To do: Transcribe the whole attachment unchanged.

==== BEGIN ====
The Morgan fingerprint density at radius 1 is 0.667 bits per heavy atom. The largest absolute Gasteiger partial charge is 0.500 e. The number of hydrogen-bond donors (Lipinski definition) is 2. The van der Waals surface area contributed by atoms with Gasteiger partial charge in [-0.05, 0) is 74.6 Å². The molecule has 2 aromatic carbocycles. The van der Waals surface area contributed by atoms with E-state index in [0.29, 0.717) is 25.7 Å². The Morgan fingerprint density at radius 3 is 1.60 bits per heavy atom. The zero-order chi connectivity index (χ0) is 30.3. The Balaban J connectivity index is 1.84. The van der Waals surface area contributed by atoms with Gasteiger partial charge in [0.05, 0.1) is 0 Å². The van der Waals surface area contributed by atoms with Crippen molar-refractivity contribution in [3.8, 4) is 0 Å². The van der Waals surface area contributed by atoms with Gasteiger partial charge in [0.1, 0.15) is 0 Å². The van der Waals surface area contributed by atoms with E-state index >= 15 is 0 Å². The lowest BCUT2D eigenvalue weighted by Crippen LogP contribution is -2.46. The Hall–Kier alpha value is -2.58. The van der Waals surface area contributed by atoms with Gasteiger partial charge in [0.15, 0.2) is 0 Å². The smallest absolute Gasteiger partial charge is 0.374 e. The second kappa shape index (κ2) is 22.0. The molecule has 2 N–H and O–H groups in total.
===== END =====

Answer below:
The Morgan fingerprint density at radius 1 is 0.667 bits per heavy atom. The largest absolute Gasteiger partial charge is 0.500 e. The number of hydrogen-bond donors (Lipinski definition) is 2. The van der Waals surface area contributed by atoms with Gasteiger partial charge in [-0.05, 0) is 74.6 Å². The molecule has 2 aromatic carbocycles. The van der Waals surface area contributed by atoms with E-state index in [0.29, 0.717) is 25.7 Å². The Morgan fingerprint density at radius 3 is 1.60 bits per heavy atom. The zero-order chi connectivity index (χ0) is 30.3. The Balaban J connectivity index is 1.84. The van der Waals surface area contributed by atoms with Gasteiger partial charge in [0.05, 0.1) is 0 Å². The van der Waals surface area contributed by atoms with Crippen molar-refractivity contribution in [3.8, 4) is 0 Å². The van der Waals surface area contributed by atoms with Gasteiger partial charge in [0.1, 0.15) is 0 Å². The van der Waals surface area contributed by atoms with E-state index >= 15 is 0 Å². The lowest BCUT2D eigenvalue weighted by Crippen LogP contribution is -2.46. The Hall–Kier alpha value is -2.58. The van der Waals surface area contributed by atoms with Gasteiger partial charge in [0.15, 0.2) is 0 Å². The smallest absolute Gasteiger partial charge is 0.374 e. The second kappa shape index (κ2) is 22.0. The molecule has 2 N–H and O–H groups in total.